Who uses tax-favored retirement savings accounts?
Almost all workers are eligible, but only half take advantage of them.
Participation in tax-favored retirement savings accounts varies dramatically with age (Table 1). In recent years, about one-third of workers under age 30 participated, compared with almost two-thirds of workers ages 45 to 59. By the same token, participation varies with earnings (Table 1). About four in five high-income workers participate, but slightly fewer than one in five low-income workers participate.
In recent years, the participation rate of higher-income workers in 401(k)-type plans was more than twice that of lower-income workers. Among workers who participated, contributions were highly correlated with income. The average contribution in 2006 was $4,352. But workers earning over $160,000 contributed more than twice the mean ($11,004) and those earning $20,000 to $40,000 averaged just $1,288.
Individual Retirement Account Contributions
Participation rates in traditional IRAs increase with income. The relationship between participation and income is less straightforward for Roth IRAs because eligibility is limited to those with adjusted gross incomes under $193,000 (for married workers in 2015).
IRA contribution limits are more restrictive than those for 401(k)s. Partly as a result of these restrictions, average contributions vary less than for 401(k)-type plans. In 2006, the average contribution to an IRA was $2,718. Those with incomes in the $20,000 to $40,000 range contributed an average of $2,587, while those earning more than $160,000 averaged $3,920. As workers approach retirement, the average contribution increases. There is little difference in contribution levels to IRAs for married and unmarried workers.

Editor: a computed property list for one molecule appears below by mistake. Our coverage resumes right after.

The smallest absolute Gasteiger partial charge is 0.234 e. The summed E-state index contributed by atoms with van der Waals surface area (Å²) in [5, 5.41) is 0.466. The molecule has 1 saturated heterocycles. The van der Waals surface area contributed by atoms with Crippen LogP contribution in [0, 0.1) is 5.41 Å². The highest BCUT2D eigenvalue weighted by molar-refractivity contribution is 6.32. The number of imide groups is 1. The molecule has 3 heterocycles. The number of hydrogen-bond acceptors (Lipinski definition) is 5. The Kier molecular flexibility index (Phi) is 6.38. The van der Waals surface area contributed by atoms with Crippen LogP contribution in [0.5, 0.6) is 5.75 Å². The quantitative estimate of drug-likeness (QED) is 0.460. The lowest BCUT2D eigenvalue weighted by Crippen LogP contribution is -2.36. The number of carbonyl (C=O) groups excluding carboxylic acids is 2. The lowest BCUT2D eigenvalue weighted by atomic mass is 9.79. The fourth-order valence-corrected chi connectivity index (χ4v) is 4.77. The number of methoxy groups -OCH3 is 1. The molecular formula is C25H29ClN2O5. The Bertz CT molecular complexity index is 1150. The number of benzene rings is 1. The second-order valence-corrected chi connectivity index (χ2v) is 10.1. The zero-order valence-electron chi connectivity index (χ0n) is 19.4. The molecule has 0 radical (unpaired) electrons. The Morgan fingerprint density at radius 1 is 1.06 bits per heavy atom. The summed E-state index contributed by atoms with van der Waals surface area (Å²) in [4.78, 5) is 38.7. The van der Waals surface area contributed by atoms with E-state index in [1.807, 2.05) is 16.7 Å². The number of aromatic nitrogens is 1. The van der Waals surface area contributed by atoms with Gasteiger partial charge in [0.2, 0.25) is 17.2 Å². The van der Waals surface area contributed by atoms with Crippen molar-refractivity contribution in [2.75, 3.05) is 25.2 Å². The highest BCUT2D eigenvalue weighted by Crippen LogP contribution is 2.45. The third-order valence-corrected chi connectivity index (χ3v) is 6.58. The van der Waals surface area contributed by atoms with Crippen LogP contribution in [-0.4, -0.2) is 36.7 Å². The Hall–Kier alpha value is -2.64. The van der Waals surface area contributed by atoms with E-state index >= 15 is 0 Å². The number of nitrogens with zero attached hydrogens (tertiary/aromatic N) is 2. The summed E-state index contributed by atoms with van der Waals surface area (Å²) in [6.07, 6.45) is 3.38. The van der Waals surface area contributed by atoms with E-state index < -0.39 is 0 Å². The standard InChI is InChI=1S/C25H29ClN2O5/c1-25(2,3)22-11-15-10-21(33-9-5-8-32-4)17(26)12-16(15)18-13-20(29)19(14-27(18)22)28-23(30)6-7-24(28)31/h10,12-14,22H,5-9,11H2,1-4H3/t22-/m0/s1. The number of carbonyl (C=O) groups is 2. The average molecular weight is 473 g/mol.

Among those with traditional IRAs, 52 percent maxed out their contributions in 2006, with a significantly higher proportion of high-income taxpayers hitting the limit. Among those with Roth IRAs, 39 percent contributed the maximum amount—again, with higher-income taxpayers doing so more frequently. This pattern illustrates one reason why proposals to increase the maximum tax-favored IRA contribution would disproportionately benefit the affluent.
Congressional Budget Office. Use of Tax Incentives for Retirement Saving in 2006. “Additional Data.”
Burman, Leonard E., William G. Gale, Matthew Hall, and Peter R. Orszag. 2004. “Distributional Effects of Defined Contribution Plans and Individual Retirement Accounts.” Tax Policy Center Discussion Paper 16. Washington, DC: Urban-Brookings Tax Policy Center.
Congressional Budget Office. 2011. Use of Tax Incentives for Retirement Saving in 2006.Washington, DC: Congressional Budget Office.